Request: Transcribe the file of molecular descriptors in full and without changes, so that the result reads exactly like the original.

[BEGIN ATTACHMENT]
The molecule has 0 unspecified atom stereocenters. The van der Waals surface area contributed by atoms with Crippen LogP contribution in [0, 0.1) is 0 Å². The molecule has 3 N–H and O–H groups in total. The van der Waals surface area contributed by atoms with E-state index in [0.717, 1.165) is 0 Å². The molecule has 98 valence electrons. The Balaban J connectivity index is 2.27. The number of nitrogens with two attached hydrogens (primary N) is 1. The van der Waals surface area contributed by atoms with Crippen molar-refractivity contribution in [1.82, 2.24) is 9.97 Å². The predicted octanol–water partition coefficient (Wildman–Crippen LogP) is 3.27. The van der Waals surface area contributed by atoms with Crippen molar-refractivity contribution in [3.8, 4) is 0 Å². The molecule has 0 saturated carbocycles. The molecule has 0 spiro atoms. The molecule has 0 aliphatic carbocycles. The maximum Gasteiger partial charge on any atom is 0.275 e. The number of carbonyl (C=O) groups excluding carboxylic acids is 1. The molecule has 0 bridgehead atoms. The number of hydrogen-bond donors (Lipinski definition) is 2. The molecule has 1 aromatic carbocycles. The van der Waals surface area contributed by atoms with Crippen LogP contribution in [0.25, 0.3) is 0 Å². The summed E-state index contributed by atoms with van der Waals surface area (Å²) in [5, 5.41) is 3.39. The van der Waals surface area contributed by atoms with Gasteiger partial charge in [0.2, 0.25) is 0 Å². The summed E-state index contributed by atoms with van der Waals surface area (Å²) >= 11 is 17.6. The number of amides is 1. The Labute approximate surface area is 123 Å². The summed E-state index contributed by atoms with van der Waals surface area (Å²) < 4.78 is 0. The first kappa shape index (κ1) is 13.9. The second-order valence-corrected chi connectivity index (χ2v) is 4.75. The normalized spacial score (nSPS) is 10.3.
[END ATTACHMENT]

The molecule has 0 unspecified atom stereocenters. The van der Waals surface area contributed by atoms with Crippen LogP contribution in [0, 0.1) is 0 Å². The molecule has 3 N–H and O–H groups in total. The van der Waals surface area contributed by atoms with E-state index in [0.717, 1.165) is 0 Å². The molecule has 98 valence electrons. The Balaban J connectivity index is 2.27. The number of nitrogens with two attached hydrogens (primary N) is 1. The van der Waals surface area contributed by atoms with Crippen molar-refractivity contribution in [1.82, 2.24) is 9.97 Å². The predicted octanol–water partition coefficient (Wildman–Crippen LogP) is 3.27. The van der Waals surface area contributed by atoms with Crippen molar-refractivity contribution in [3.8, 4) is 0 Å². The molecule has 0 saturated carbocycles. The molecule has 0 spiro atoms. The molecule has 0 aliphatic carbocycles. The maximum Gasteiger partial charge on any atom is 0.275 e. The number of carbonyl (C=O) groups excluding carboxylic acids is 1. The molecule has 0 bridgehead atoms. The number of hydrogen-bond donors (Lipinski definition) is 2. The molecule has 1 aromatic carbocycles. The van der Waals surface area contributed by atoms with Crippen LogP contribution in [0.25, 0.3) is 0 Å². The summed E-state index contributed by atoms with van der Waals surface area (Å²) in [5, 5.41) is 3.39. The van der Waals surface area contributed by atoms with Gasteiger partial charge in [0.2, 0.25) is 0 Å². The summed E-state index contributed by atoms with van der Waals surface area (Å²) >= 11 is 17.6. The number of amides is 1. The Labute approximate surface area is 123 Å². The summed E-state index contributed by atoms with van der Waals surface area (Å²) < 4.78 is 0. The first kappa shape index (κ1) is 13.9. The second-order valence-corrected chi connectivity index (χ2v) is 4.75. The normalized spacial score (nSPS) is 10.3.